ROCKVILLE, Md. – On a medium-security wing at a state mental hospital, El Soundani El-Wahhabi befriended the woman in the room three doors down who, like him, was committed there after a murder trial. He's now accused of killing her.
Video shows the two chatting in a common area on Saturday night, and him later entering her room for a few minutes not long before their bed check, according to court documents released Monday. Inside the room, El-Wahhabi told police that he kissed the woman, then put a string around her neck and pulled it tight.
El-Wahhabi, also known as Saladin Taylor, told police in the interview that he and 45-year-old Susan Sachs struggled until she stopped breathing, the documents state. He has been charged with first- and second-degree murder and is being held at the Howard County Detention Center, according to Lt. Col. William M. Pallozzi of the Maryland State Police.
Sachs and El-Wahhabi were described as friends in interviews with police, according to court documents. Later, after Sachs went to her room for the night, the video shows El-Wahhabi entering her room before 11 p.m., then leaving minutes later and stopping at the bathroom on the way to his room.
Sachs' roommate at the Clifton T. Perkins State hospital in Jessup did not notice anything amiss when she entered their room late about a half hour later, police said. But in the morning, the roommate alerted the head nurse, who found Sachs face down in her bed with a long shoe lace around her neck.
Police said a check of El-Wahhabi's criminal and psychological history included other violence against women.
El-Wahhabi pleaded not criminally responsible to a charge of first-degree murder in the 1995 slaying of a woman in the rowhouse where he lived, and he was committed to Perkins, according to online court records.
A 1995 article in The Baltimore Sun said detectives found a quarter-sized piece of his tongue that they believe was bitten off during a struggle with the victim. El-Wahhabi said he had hurt himself outside his home and left a piece of his tongue on the street.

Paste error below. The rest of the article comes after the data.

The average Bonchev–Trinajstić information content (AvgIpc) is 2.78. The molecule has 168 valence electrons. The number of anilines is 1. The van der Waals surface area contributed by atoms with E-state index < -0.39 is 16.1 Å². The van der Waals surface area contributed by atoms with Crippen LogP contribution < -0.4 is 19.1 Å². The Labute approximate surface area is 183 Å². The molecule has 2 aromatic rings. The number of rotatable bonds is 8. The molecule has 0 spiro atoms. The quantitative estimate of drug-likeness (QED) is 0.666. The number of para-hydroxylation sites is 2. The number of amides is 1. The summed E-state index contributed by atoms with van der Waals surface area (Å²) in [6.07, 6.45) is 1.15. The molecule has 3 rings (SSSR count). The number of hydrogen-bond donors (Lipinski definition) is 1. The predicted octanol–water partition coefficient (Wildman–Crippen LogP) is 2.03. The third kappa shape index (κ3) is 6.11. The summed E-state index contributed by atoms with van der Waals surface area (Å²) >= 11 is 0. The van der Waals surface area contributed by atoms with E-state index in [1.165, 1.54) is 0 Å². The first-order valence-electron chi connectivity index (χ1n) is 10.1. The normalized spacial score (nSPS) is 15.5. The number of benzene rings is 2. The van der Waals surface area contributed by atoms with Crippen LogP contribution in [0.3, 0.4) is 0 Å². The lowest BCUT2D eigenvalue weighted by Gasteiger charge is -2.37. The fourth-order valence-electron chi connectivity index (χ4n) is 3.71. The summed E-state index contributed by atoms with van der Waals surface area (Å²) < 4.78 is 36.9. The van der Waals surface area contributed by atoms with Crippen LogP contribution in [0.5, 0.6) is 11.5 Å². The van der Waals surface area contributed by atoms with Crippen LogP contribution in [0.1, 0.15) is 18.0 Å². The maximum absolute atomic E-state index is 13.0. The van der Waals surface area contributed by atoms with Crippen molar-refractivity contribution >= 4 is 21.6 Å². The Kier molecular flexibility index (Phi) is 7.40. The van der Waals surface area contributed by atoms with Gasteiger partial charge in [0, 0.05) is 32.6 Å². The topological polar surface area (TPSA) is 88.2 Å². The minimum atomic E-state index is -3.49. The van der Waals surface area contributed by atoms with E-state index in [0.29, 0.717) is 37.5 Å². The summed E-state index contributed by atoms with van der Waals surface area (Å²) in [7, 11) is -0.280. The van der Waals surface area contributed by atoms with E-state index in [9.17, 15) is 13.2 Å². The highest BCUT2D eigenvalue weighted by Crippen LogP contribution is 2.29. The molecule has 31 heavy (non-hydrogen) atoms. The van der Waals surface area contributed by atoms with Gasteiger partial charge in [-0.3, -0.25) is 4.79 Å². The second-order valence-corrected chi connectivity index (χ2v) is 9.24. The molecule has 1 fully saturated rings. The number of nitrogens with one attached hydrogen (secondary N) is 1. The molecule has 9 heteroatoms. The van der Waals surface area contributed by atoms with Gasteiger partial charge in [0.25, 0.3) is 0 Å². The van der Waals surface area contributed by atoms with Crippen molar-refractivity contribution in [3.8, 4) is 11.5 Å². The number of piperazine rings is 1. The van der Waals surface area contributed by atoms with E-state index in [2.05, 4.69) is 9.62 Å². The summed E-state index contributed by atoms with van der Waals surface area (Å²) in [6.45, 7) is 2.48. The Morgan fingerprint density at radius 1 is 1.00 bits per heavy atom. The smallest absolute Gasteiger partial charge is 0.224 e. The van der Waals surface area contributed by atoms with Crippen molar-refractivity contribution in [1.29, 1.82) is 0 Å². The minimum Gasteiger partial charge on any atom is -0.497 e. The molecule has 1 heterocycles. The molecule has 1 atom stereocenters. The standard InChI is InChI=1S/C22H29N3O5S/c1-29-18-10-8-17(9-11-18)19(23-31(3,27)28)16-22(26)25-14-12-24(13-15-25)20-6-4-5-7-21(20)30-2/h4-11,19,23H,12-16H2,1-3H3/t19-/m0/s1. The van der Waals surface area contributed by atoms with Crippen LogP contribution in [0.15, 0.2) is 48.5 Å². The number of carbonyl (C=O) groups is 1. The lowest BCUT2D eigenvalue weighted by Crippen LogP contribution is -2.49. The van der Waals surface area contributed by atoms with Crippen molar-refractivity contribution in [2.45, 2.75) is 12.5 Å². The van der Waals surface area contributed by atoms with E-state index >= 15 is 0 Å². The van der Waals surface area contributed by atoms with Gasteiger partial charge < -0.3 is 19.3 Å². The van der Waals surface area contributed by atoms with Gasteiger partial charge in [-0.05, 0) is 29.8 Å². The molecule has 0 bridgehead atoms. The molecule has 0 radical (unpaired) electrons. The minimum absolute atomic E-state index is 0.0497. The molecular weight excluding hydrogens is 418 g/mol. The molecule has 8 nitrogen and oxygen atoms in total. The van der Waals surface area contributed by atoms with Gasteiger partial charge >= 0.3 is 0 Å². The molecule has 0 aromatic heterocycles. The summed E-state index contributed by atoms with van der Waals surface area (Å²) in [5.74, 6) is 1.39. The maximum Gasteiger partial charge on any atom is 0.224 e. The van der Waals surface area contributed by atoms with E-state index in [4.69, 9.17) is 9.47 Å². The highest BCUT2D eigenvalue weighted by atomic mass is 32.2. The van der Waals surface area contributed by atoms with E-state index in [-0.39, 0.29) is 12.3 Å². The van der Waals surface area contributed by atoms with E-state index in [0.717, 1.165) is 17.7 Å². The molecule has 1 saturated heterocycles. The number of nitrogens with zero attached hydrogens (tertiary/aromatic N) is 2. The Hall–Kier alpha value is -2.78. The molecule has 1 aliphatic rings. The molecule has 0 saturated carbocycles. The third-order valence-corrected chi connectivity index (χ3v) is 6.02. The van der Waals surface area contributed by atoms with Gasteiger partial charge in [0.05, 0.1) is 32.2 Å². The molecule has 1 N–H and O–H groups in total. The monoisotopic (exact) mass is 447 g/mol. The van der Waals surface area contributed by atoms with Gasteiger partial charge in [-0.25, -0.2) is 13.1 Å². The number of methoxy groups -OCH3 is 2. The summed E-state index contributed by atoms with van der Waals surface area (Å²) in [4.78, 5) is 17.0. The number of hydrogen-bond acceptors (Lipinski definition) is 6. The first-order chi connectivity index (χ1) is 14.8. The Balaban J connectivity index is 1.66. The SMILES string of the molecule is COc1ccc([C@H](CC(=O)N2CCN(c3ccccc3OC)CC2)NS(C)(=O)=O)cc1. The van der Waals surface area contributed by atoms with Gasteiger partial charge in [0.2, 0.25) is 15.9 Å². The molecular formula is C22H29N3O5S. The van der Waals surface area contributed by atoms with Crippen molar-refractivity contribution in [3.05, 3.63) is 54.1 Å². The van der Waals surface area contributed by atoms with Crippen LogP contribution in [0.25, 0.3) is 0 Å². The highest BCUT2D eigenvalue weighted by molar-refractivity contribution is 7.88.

Betty Taylor, El-Wahhabi's mother, said in a brief telephone interview with The Associated Press on Monday that she didn't feel comfortable discussing the charges against her son because she didn't know all the facts about the case. She said she visited her son regularly.
"We have a very good relationship, always have," Taylor said.
Sachs was also committed to Perkins after a trial on a murder charge, according to court records. She was charged with fatally stabbing her 71-year-old landlady in Chevy Chase while she slept in 2004. Two men who helped her hide the body pleaded guilty and were sentenced to prison time.
Most of the 218-bed forensic hospital is maximum security, but Sachs and El-Wahhabi lived in a medium-security area, Pallozzi said. Rooms in that area are locked, but push-button controls allow patients to let people in. Nurses also can operate the door locks.
There is an 11:30 p.m. bed check and patients are not allowed to have people of the opposite sex in their rooms, he said. Investigators are still trying to determine how El-Wahhabi got into Sachs' room.
A small police force at the hospital investigate minor crimes, but state police are called in for more serious offenses. Pallozzi said state police had only been called to Perkins two other times in the last five years, for a minor assault and a harassment case.
State records show 26 patients were injured in 100 patient-to-patient attacks at Perkins in 2008, in 2009 those figures rose to 46 patients hurt in 129 attacks.
Associated Press writer Ben Nuckols in Baltimore contributed to this report.